Comment by zack_m_davis on Police violence: The veil of darkness · 2020-10-16T16:48:19.769Z · LW · GW

So where’s that discussion actually happening?

Try /r/TheMotte or /r/CultureWarRoundup?

Comment by zack_m_davis on Journal article: "The Mythical Taboo on Race and Intelligence" · 2020-10-16T06:23:54.371Z · LW · GW

its existence makes it seem worth linking to.

Worth linking to here—on this website, specifically? Are you sure?? Personally, I'm happy to take the bait as part of my desperate and vehement Free Speech for Shared Maps campaign, but I'm guessing a lot of other users would rather we silently Just Not? That is, having Less Wrong posts about censorship as a general phenomenon (perhaps illustrated with fictional or non-contemporary examples, as tradition requires) is clearly within-charter of advancing the art of human rationality, but having Less Wrong posts about alleged censorship of specific topics might be off-charter if it were the case that those topics are censored and conversations about whether or not they're censored are too likely to run afoul of the censorship, or if they're not censored but talking about whether they were would leak too much info about censored topics in nearby counterfactual worlds.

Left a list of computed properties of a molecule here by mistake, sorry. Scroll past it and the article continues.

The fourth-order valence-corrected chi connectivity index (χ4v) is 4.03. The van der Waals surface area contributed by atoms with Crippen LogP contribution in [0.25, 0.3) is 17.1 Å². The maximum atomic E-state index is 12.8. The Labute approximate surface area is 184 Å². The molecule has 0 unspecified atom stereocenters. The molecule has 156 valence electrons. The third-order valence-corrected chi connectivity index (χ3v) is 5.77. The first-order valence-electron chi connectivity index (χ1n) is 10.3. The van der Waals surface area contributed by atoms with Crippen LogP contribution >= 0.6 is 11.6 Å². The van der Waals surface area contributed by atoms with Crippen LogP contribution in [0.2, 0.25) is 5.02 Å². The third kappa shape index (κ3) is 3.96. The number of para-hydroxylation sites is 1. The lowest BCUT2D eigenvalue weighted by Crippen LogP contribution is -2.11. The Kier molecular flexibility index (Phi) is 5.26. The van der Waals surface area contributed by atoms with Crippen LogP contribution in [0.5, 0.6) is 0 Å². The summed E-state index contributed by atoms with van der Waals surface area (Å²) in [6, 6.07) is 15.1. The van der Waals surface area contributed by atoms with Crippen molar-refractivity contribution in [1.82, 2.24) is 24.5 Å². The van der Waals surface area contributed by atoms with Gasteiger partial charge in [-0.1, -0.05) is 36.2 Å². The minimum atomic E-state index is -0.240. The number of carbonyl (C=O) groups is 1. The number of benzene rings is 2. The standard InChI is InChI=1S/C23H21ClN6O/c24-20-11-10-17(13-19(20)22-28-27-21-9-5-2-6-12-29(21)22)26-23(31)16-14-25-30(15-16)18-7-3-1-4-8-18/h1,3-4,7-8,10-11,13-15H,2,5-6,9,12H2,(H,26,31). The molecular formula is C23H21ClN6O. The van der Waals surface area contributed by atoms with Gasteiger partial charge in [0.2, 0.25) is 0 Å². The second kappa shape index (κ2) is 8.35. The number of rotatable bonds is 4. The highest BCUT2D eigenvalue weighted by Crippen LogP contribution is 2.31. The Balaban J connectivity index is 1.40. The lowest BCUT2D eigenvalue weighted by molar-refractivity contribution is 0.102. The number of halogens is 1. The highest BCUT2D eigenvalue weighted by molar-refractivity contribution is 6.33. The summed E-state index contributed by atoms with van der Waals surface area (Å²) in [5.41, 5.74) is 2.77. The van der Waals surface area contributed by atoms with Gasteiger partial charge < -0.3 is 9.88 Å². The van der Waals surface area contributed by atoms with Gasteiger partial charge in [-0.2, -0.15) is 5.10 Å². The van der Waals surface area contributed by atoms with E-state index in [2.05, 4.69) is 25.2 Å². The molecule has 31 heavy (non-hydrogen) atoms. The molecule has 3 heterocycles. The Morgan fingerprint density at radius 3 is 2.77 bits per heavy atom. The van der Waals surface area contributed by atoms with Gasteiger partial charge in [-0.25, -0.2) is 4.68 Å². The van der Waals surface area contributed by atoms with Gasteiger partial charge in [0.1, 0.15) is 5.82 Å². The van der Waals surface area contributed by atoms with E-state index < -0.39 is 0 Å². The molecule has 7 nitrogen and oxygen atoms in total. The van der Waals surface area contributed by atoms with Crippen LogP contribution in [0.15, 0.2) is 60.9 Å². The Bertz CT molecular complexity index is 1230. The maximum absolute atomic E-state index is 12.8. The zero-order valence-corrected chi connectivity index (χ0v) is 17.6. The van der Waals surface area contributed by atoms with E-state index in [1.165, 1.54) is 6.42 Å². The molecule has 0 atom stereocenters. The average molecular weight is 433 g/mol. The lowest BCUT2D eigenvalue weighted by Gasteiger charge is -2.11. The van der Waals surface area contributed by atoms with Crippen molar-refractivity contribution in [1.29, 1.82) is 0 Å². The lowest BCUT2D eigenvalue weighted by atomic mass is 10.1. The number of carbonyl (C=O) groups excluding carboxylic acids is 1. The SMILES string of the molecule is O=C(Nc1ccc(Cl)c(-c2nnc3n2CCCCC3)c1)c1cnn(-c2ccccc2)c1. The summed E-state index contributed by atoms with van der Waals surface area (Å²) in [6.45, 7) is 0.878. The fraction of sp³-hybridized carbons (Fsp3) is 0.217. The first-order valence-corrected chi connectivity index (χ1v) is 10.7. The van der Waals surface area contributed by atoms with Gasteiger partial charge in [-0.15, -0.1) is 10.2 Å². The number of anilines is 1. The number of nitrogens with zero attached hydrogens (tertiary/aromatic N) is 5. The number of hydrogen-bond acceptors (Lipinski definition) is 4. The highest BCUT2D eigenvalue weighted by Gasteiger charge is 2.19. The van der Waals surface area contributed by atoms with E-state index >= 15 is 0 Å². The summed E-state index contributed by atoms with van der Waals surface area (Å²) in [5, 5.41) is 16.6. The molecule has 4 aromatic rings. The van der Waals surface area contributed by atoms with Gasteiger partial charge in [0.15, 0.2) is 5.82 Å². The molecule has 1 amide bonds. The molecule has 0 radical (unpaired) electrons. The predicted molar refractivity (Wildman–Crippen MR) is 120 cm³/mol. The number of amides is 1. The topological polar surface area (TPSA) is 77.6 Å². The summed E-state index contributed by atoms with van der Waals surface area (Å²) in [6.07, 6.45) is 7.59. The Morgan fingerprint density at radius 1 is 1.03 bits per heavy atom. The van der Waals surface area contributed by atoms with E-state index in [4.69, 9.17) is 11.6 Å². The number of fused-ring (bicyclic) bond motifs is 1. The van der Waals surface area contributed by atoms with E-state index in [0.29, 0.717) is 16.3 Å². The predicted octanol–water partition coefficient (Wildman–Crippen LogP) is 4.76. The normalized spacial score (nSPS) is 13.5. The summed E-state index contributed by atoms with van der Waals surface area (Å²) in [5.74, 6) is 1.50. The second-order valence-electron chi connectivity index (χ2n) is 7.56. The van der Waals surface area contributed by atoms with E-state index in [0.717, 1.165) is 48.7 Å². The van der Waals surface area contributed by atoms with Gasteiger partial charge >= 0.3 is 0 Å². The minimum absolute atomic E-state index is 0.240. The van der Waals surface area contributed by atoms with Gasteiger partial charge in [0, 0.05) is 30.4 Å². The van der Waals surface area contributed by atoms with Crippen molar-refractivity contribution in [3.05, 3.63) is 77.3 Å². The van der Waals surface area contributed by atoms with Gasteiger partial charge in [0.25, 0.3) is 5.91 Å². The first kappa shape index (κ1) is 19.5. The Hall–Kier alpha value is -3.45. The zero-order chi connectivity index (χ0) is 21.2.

Okay, probably you can guess from the previous paragraph that I disagree with Jackson and Winston about the taboo being mythical (I tried to write the last sentence of the previous graf in a way that paid lip service towards Glomarization, but I doubt anyone bought it), but more importantly and fundamentally than that, I think the "taboo: mythical or real?" framing suffers from a pretty bad Sorites problem which I think we could do a pretty good job of dissolving (albeit with more effort than I have to spare right now) by going into more detail about specifically which coalitions are trying to suppress what information about which topics, by what means, in which venues, and how well they're succeeding. For example, Jackson and Winston are correct to point out that Eysenck/Jensen/Rushton/Lynn/Gottfredson kept their tenured jobs, but that's only setting an upper bound on the strength of incentives against hereditarianism (the tenure system still works!), not showing that the incentives are mythical.

I don't think this paper is being very fair to the scientific claims of hereditarian researchers. For example, Jackson and Winston write,

a high heritability index [...] had no bearing on the source of any Black–White differences in intelligence test scores, as the sources of within-group variation could not be used to explain between-group variation (Lewontin, 1970).